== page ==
Legacy by Sudha Menon – Book Review
Letters, once again, this time some well known or as the author says eminent parents write letters to their daughters. Letters to the daughter were made famous by none another than Jawahar Lal Nehru when his letters to Indira Gandhi came in the form of books. I remember reading them when I was a kid. And the impression is that of a father trying to keep in touch with the daughter while he is in Jail, or when he is away from her. And he mentions small little things to her, things that a father tells his daughter. So, I was keen to hear what the successful parents of my generation tell their daughters. The list of parents writing is luminous. Does the book Legacy, live up to my expectation? – In a very limited way may be.
The book Legacy is organized alphabetically by parent’s name. So when I read Ajay Piramal’s letter first, I found it too preachy and too generic. Only to discover that this is going to repeat for most of the letters. I liked Capt Gopinath’s letter as his words were quite grounded and not much jargon was used. I loved the fact that Jatin Das refused to call it a letter. And at most agreed to call it a Note to his daughter Nandita. And his note was the most personal note that I found in the book. Renuka Ramnath’s journey through her letter was a revelation to me. I loved the fun element in Zia Mody’s letter.
K V Kamath shares some interesting anecdotes from his childhood. And from his days when he was famously grooming the women leaders in India. I agree with him that no affirmative action is the best action, make merit the criteria and the rest will follow. He goes at length explaining that he respects his own daughter’s decision to not pursue an active career that I do not think was required. Narayana Murthy’s account of the changes that birth of his daughter brought in him is something many fathers would connect with.
What is common in all the letters is their language, making it appear that the letters have been written not by the parents themselves but either by the author or some ghostwriter. Most of these people communicate publicly. And if you hear them speak regularly, you know it is not their language. And all of them cannot be equally formal in their conversation with their child. Let me take an example, Narayana Murthy is always referring to his wife as Sudha. And never just my wife. That shows his sheer respect for her as an individual. Here she is referred only as your mother – just like every other father in the book.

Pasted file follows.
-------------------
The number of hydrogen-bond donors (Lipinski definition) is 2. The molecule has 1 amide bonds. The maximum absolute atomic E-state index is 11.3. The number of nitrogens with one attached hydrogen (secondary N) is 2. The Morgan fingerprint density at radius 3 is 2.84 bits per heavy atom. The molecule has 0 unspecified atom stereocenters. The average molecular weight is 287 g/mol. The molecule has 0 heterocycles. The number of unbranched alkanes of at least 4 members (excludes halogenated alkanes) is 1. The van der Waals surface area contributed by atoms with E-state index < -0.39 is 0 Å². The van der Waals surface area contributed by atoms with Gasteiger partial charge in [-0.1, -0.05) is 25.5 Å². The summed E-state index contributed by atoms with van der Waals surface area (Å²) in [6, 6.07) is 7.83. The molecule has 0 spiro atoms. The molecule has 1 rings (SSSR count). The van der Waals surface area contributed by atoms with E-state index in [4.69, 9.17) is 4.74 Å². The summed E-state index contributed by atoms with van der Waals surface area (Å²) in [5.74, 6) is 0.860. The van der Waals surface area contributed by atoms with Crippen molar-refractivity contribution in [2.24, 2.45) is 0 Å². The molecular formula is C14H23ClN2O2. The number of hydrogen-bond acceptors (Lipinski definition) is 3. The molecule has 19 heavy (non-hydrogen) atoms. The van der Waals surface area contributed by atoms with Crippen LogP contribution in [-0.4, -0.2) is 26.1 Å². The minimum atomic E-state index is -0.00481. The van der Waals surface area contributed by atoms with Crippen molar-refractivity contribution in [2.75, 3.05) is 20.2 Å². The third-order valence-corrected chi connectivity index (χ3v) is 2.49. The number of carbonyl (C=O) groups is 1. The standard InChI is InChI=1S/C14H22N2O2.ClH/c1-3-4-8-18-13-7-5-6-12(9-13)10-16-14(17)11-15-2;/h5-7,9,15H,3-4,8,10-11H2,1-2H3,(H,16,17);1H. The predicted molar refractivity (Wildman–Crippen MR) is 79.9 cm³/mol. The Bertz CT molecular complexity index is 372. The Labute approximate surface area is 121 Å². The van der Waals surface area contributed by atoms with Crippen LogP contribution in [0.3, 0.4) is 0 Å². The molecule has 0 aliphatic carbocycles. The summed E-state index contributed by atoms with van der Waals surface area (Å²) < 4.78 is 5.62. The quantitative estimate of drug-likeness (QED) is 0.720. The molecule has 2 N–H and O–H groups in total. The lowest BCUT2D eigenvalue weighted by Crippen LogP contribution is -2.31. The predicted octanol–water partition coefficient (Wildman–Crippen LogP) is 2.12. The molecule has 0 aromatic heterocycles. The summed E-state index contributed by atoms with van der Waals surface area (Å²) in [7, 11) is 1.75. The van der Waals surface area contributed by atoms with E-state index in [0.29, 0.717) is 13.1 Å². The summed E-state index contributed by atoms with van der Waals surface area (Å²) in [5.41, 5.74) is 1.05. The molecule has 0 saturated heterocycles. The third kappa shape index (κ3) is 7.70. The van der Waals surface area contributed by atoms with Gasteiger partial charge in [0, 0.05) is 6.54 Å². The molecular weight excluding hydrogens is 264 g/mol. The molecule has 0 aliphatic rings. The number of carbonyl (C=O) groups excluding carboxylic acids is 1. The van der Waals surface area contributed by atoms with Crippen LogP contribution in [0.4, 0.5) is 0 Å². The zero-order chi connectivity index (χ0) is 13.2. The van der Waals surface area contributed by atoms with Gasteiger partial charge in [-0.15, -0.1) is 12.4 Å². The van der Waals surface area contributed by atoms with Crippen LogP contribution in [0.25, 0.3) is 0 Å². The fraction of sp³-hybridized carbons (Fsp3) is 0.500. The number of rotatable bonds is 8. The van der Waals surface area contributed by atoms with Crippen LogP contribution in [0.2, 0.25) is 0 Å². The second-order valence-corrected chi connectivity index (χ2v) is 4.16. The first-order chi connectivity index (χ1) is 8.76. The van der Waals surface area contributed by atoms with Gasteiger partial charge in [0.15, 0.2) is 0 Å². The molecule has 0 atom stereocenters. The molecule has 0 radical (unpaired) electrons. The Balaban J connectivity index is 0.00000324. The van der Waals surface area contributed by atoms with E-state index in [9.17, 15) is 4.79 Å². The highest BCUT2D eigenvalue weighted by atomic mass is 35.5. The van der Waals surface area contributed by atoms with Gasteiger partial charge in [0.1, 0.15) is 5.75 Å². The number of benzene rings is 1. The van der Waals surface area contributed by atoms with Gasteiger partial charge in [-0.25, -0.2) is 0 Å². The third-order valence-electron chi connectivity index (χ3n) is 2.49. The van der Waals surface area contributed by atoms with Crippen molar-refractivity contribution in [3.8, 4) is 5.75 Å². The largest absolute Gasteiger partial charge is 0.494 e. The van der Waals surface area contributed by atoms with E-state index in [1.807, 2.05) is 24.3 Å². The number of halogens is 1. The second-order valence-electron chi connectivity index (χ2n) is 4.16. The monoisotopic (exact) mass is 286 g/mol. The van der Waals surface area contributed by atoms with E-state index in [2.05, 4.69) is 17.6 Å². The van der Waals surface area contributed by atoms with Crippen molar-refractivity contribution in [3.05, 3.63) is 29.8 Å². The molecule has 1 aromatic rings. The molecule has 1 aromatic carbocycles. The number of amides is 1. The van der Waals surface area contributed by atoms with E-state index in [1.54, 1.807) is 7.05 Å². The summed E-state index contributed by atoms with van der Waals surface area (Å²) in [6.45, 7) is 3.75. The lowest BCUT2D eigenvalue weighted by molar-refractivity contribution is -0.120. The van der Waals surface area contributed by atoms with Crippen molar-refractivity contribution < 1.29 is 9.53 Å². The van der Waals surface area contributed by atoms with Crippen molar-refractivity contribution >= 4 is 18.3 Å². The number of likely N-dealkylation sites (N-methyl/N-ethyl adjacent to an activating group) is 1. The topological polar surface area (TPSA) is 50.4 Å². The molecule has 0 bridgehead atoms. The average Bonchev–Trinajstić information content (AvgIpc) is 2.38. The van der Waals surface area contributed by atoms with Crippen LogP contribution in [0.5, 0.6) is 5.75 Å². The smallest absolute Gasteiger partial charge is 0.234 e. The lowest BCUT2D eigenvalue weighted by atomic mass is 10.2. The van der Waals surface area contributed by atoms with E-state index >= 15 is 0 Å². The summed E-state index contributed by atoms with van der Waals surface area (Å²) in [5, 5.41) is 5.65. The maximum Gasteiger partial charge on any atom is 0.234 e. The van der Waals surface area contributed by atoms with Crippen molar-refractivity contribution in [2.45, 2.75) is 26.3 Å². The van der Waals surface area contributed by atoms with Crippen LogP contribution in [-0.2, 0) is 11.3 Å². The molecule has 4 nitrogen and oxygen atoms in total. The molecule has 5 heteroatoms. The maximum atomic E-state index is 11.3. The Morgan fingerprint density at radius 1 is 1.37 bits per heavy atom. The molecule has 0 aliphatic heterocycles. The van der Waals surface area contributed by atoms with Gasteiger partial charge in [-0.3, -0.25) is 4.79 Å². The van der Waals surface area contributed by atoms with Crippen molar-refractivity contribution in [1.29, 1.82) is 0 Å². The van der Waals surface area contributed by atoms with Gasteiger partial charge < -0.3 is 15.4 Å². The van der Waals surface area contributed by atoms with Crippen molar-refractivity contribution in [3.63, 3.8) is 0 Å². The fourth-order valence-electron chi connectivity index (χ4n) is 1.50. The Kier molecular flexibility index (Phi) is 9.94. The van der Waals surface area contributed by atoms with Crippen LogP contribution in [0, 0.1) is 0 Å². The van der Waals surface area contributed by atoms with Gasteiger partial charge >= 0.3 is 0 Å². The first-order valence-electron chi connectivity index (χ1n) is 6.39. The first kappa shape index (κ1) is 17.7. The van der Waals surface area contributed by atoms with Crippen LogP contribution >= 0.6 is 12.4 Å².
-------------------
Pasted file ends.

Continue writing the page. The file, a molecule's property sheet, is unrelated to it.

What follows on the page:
The personal touch that you expect a lot in parent-daughter conversation is missing. They could have been generic letters written to anyone in general. The bond or nuances of father-daughter relationship hardly come out. There is a lot of Gyan. And again the same Gyan by each parent and the same cherishing of daughters by each of them. I found it too homogenous.
I found it unbelievable that none of them had any issues whatsoever with either their kids or parents. Each of them is like a Rajshri film’s family where everyone is pure as gold and has only good things to share. All their kids are grounded and down to earth, all of them are responsible and all they have to tell them is to follow their own passion, which most of them are already doing. Having said that, this book did tell me something very re-assuring, like all parents these parents also fiercely guard their relationship with their children. They do not share their real relationship with the rest of the world. And definitely not make it available for public consumption.
How can you tell about the close family things in public? Especially to your child with whom you share things in a way that tells them not only about your journey but also about the lessons it taught you. The learning may not always be cliché and positive. After all did our grandmothers not tell us not to trust people with such and such eyes or something like that?
The level at which this book Legacy by Sudha Menon, worked for me was getting to know a little personal side of these business leaders. About their families and what their daughters are doing, what they studied or are studying. Read it to know the success stories of newspapers as humans with families.